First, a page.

FEATURE STORY

Connecting to Compete 2016: Trade Logistics in the Global Economy

June 28, 2016


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Walvis Bay on the Atlantic Ocean is the main port in Namibia and home to many fishing companies, fishing is one of the main contributors to the Namibian economy. Cadilu is a Spanish owned company and has its processing factory on the waterside in Walvis Bay. Dock side, a fishing ship is loaded with clean containers for its next trip. 

Photo: © John Hogg/World Bank

STORY HIGHLIGHTS
  • The 2016 edition of Connecting to Compete scores and benchmarks countries’ performance on logistics. Germany ranked first for the second time in a row, and Syria ranked last. The top performing countries tend to be high-income; countries with the lowest scores tend to be low-income.
  • Many factors determine a country’s logistics performance – including infrastructure, regulations, policies, geography, and political economy.
  • The Logistics Performance Index, part of the Connecting to Compete report, measures the efficiency of international supply chains. It covers 160 countries based on the multidimensional assessment of over 1000 global logistics professionals.

WASHINGTON, June 28, 2016—Did you know that 94% of shipments imported into Germany meet the quality standards of global logistics operators, compared to only 40% in Bolivia? Or that importing goods into Georgia requires traders to deal with just one agency, but in Madagascar, traders must deal with 10?

All of these issues, and more, are captured under the broad category of logistics – the methods and procedures a country uses to move goods across borders. Infrastructure, procedures, regulations, geographic characteristics and even political economy issues all play a role in defining the strength of a country’s logistics.

Global trade depends on logistics, and how efficiently countries import and export goods defines how they grow and compete in the global economy. Countries with efficient logistics can easily connect firms to domestic and international markets through reliable supply chains. Countries with inefficient logistics face high costs – both in terms of time and money – in international trade and global supply chains. This can severely hamper a nation’s ability to compete globally.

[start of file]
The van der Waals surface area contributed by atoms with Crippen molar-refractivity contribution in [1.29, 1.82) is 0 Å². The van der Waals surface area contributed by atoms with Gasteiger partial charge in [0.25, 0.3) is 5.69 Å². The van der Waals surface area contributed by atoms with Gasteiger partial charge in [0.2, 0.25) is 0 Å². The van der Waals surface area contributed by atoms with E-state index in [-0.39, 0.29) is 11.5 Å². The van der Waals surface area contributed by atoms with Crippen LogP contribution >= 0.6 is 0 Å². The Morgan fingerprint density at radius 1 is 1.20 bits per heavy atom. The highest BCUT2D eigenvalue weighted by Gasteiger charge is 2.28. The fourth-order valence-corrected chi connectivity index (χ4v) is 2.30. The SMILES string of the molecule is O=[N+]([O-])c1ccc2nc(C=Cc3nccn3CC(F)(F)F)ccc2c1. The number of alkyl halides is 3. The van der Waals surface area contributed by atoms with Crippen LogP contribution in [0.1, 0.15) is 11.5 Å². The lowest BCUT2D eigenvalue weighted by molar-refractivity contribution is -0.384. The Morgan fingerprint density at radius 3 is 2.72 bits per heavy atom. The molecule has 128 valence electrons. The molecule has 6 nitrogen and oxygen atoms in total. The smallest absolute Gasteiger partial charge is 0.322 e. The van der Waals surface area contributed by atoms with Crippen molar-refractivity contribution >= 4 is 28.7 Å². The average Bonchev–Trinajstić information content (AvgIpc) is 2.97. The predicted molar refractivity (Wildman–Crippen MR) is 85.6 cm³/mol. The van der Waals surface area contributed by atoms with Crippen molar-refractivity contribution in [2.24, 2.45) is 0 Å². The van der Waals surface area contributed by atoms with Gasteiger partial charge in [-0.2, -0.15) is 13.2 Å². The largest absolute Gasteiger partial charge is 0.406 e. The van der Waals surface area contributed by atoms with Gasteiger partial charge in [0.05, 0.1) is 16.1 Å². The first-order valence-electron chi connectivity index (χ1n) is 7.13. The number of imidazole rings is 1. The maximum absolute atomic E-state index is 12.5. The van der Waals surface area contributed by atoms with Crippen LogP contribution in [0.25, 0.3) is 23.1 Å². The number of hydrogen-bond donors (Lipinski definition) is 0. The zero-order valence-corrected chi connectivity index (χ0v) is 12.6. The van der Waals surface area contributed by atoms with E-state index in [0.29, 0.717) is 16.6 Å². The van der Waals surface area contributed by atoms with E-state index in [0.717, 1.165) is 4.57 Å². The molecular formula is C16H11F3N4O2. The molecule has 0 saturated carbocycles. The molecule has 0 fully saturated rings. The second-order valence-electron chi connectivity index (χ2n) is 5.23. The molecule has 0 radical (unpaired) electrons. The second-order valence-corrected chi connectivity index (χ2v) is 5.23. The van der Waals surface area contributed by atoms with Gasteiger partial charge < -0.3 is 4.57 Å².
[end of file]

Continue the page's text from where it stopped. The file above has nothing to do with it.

“There is no trade without logistics and poor logistics often means poor trade,” said Huxiang Zhao, President of the International Federation of Freight Forwarders Association. “Logistics performance requires the integration of many elements throughout the entire supply chain.”

With so many factors involved in a country’s logistics, it can be difficult to conduct comparisons across countries. This is why the latest issue of the World Bank Group’s bi-annual report Connecting to Compete 2016: Trade Logistics in the Global Economy includes The Logistics Performance Index (LPI), which captures critical information about the complexity of international trade. The index scores countries on key criteria of logistics performance, including border clearance efficiency, infrastructure quality, and timeliness of shipments, among others. For the second time in a row, Germany is the top performer, while Syria ranked last.

“Looking back across past editions of the LPI, we have been able to demonstrate to policymakers that logistics matter to all countries, regardless of income level,” notes Jean-François Arvis, Lead Specialist for Trade & Competitiveness at the World Bank Group and co-author of the report. “Today, logistics are increasingly complex as they incorporate more areas such as green logistics, jobs, or city distribution.”